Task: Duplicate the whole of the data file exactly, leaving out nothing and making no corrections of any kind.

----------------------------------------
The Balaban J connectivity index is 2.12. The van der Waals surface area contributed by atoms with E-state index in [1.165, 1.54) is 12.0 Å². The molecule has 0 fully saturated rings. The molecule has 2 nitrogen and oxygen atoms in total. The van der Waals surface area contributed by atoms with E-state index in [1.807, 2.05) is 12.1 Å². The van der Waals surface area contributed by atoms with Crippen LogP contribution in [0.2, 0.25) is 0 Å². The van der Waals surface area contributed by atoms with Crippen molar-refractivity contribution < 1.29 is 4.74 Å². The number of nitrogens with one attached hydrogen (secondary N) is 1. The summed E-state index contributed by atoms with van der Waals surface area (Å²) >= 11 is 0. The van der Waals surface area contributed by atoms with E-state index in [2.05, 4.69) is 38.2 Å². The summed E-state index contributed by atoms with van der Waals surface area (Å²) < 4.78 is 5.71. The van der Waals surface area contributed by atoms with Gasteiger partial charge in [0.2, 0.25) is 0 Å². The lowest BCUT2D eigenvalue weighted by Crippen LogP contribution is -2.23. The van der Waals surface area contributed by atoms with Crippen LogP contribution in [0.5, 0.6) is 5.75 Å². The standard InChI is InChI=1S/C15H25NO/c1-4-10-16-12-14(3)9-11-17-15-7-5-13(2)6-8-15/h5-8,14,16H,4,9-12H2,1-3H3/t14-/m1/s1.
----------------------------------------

The Balaban J connectivity index is 2.12. The van der Waals surface area contributed by atoms with E-state index in [1.165, 1.54) is 12.0 Å². The molecule has 0 fully saturated rings. The molecule has 2 nitrogen and oxygen atoms in total. The van der Waals surface area contributed by atoms with E-state index in [1.807, 2.05) is 12.1 Å². The van der Waals surface area contributed by atoms with Crippen LogP contribution in [0.2, 0.25) is 0 Å². The van der Waals surface area contributed by atoms with Crippen molar-refractivity contribution < 1.29 is 4.74 Å². The number of nitrogens with one attached hydrogen (secondary N) is 1. The summed E-state index contributed by atoms with van der Waals surface area (Å²) >= 11 is 0. The van der Waals surface area contributed by atoms with E-state index in [2.05, 4.69) is 38.2 Å². The summed E-state index contributed by atoms with van der Waals surface area (Å²) < 4.78 is 5.71. The van der Waals surface area contributed by atoms with Gasteiger partial charge in [0.2, 0.25) is 0 Å². The lowest BCUT2D eigenvalue weighted by Crippen LogP contribution is -2.23. The van der Waals surface area contributed by atoms with Crippen LogP contribution in [0.5, 0.6) is 5.75 Å². The standard InChI is InChI=1S/C15H25NO/c1-4-10-16-12-14(3)9-11-17-15-7-5-13(2)6-8-15/h5-8,14,16H,4,9-12H2,1-3H3/t14-/m1/s1.